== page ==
Watch Jack Gilligan as he tells of his childhood memories of waking up to everything floating around him during the North Strand flood of December 1954.
Also watch this British Pathé newsreel tell the story of the flood.
Read some more detail about the North Strand Floods below:
The North Strand Floods 1954
North Strand Floods – Evening Press Dec 9th 1954
December 8th was a very stormy day right across Ireland with heavy rain and gale-force winds. Boats had run aground, some sank in Howth when they broke away from their moorings. Rivers across the country were already swollen and burst their banks. Trees were uprooted and blocked roads and railway lines. Telephone and electricity poles fell and their lines lay across roads.
Dublin was no different. It had been a wet and stormy winter so far. Met Eireann records show the east of the country had about 50% more rainfall than normal between October and December of 1954.
At about 1.30am on the 9th December the river Tolka burst its banks near Annesley Bridge. Within minutes parts of Fairview Park and Ballybough was under water. At about 4.30am as the rush of water built up, it undermined the foundations of the railway bridge at East Wall Road and washed it away.
In the dark, water came swirling into houses, a few inches first, then more. Some houses reported water up to the door knockers, others to the ceiling, others again had their basements totally flooded.
Firemen and soldiers helped rescue people from their homes – some that night, others over the coming days. The police asked for people with boats to help with the rescue. People gathered together whatever possessions they could rescue, babies were handed out through windows and some adults were pulled through. The Army, Red Cross, St. John’s Ambulance and the staff of Amiens Street station worked to provide shelters, hot dinners, dry clothes and medical assistance for people.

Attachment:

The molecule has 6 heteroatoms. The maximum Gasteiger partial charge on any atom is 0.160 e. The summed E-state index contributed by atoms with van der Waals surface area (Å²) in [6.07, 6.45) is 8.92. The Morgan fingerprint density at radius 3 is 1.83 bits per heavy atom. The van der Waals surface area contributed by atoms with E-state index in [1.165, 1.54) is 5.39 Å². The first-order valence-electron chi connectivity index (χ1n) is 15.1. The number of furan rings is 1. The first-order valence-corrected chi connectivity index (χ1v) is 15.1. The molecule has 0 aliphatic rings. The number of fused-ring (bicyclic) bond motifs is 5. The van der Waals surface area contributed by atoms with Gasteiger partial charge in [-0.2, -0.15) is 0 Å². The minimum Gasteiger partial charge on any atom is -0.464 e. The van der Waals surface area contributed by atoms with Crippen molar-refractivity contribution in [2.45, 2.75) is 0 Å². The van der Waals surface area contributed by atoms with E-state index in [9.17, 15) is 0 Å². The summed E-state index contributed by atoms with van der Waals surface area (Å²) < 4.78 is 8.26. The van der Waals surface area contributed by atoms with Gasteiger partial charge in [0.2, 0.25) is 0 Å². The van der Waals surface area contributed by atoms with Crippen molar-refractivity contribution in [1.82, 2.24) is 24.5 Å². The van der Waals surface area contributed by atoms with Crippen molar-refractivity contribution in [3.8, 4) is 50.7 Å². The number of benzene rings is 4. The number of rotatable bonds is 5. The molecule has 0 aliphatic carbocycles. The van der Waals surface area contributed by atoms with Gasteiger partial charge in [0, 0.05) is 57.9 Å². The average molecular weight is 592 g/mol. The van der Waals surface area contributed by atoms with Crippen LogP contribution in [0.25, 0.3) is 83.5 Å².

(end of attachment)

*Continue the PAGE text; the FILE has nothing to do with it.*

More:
Only one person died in the floods. A lady named Mrs. Brigid O’ Brien aged 65 was later found dead in her home on St. Brigid’s Avenue. Her death certificate state the cause of death as “heart failure caused by shock” from “flooding of her house”. A neighbour had knocked and on receiving no answer thought she had been rescued. 12 cows also died in the floods, belonging to a local dairyman.
Over the coming days and months the clean-up operation got underway to return the area and houses back to normal. The Army worked to clear the rubble of the railway bridge and months later it was replaced by a Bailey bridge that was reportedly used in World War 2. The Fire Brigade pumped water out of houses and they were disinfected. The Corporation inspected buildings for structural damage and delivered free coal to people affected. The ESB checked electrical wiring to ensure they were safe. The mouth of the river Tolka was widened the following year also.
The Lord Mayor’s Distress Fund was set up by Alfie Byrne and raised more than £20,000 from individuals and groups such as the Abbey Theatre, Arthur Guinness & Sons, The Adelphi Cinema, The Irish Club in London and Kilmartin’s bookies.
Some people were able to return within days, others had to wait much longer to get back to their homes. Many had lost all of their possessions in the flood. Can you imagine returning to those homes and trying to start all over again?
Irish Times: An Irishman’s Diary, 6th Dec 2004, Eanna Brophy
Irish Times: An Irishman’s Diary, 30th Nov 2009, Brendan Landers
You now have 3 sources of information about these floods – Jack’s version, British Pathé (both are primary sources) and my version (secondary source).List the advantages and disadvantages of using each source to find out about the floods.
Have you ever been part of a big event like this? Maybe you went the Pope’s visit in 1978, can you remember Packie Bonner saving the penalty against Romania in Italia ’90, what were you doing the day Leo Varadkar announced the lockdown this year?
This week I want you to write your version of a big event you can remember. Either write a small piece, record a video or record your voice on your phone.
Tips for telling a story:
1. Make sure there is a beginning, middle and end.
2. Make sure you include what the event was, they year it happened, how it was important to you or Ireland or the world.
3. Don’t worry about having perfect spelling or saying it perfectly – telling the story is more important at this point. We can make it perfect later!